GENERAL MACARTHUR with Maj. Gen. Jonathan M. Wainwright on 10 October 1941.

 

The appointment of General MacArthur as commander of all Army forces in the Far East was part of the larger problem of mobilization and training of the Philippine Army. By July 1941 it was clear that some decision on the use of the Philippine Army would soon have to be made. On 7 July MacArthur presented his views on the mobilization and training of the Philippine Army in a personal letter to the Chief of Staff, adding that the creation of a high command for the Far East "would result in favorable psychological and morale reactions."9 A week later General Gerow summarized for the Chief of Staff the steps being taken for improving the defenses of the Philippine Islands, and on 17 July made the following specific recommendations:

1. That the President, by executive order, call into the service of the U.S. for the period of the emergency all organized military forces of the Commonwealth.

2. That General MacArthur be called to active duty in the grade of Major General and assigned as commander of Army Forces in the Far East.

3. That $10,000,000 of the President's Emergency Fund be allotted to cover the costs of mobilization and training of the Philippine Army for a period of three months.

4. That the training program of the Philippine Army for an additional six to nine months be financed from the sugar excise fund, or from other funds appropriated for this purpose.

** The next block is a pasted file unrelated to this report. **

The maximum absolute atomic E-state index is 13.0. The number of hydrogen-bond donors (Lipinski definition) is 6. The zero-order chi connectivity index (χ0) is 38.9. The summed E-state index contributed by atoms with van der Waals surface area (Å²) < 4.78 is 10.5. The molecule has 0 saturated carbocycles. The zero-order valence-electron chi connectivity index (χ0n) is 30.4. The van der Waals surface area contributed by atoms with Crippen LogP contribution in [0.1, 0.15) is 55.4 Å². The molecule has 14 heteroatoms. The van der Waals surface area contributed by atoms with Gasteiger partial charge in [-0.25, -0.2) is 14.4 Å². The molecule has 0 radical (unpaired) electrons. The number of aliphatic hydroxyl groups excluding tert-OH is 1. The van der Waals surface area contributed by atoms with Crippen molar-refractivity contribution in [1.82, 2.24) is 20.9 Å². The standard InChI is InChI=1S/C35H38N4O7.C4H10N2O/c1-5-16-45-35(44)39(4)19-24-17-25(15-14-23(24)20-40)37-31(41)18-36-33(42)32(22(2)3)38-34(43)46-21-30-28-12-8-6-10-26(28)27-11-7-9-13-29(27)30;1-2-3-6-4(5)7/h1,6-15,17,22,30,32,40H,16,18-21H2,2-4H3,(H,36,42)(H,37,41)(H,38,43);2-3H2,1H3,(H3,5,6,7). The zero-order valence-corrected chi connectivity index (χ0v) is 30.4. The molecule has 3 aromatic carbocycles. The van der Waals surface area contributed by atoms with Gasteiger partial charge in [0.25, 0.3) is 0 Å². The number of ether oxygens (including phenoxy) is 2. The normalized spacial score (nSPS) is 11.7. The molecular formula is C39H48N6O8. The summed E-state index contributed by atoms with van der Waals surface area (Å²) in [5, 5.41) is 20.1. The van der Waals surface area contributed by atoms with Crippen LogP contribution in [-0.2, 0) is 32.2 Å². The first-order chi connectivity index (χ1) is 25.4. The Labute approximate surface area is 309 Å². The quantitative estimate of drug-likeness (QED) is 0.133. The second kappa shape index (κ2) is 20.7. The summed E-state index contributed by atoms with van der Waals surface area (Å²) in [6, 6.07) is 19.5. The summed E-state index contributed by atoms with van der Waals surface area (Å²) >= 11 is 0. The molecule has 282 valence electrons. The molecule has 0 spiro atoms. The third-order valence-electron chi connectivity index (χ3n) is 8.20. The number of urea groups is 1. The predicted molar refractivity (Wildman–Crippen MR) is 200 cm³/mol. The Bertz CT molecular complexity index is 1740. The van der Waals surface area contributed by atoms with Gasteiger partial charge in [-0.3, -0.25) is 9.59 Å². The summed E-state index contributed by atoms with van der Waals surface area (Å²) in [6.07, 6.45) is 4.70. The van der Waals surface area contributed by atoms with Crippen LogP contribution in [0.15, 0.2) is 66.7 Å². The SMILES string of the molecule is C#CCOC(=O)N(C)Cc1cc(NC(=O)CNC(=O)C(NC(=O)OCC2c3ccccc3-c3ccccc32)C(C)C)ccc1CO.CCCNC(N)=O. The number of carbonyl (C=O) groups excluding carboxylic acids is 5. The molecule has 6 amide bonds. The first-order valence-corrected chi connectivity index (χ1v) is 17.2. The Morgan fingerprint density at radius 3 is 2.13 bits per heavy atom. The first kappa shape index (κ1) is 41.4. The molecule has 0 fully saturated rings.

5. That 425 Reserve officers be sent to the Philippines to assist in the mobilization and training of the Philippine Army.10

Within a week these recommendations had been approved by the Chief of Staff and the Secretary of War. The Secretary immediately requested President Franklin D. Roosevelt to issue the necessary executive order, already drafted and approved, for calling the military forces of the Commonwealth into active service of the United States. "Due to the situation in the Far East," Stimson wrote, "all practical steps should be taken to increase the defensive strength of the Philippines Islands." One of the most effective measures to accomplish this would be to call the Philippine Army into active service for a year's training. Such a program, Stimson estimated, would involve about 75,000 men and would cost about $32,000,000, which would be met by the sugar excise fund. Pending appropriation by Congress, the funds to initiate the program could be met from the President's emergency fund.

 

 

 Cat - 66

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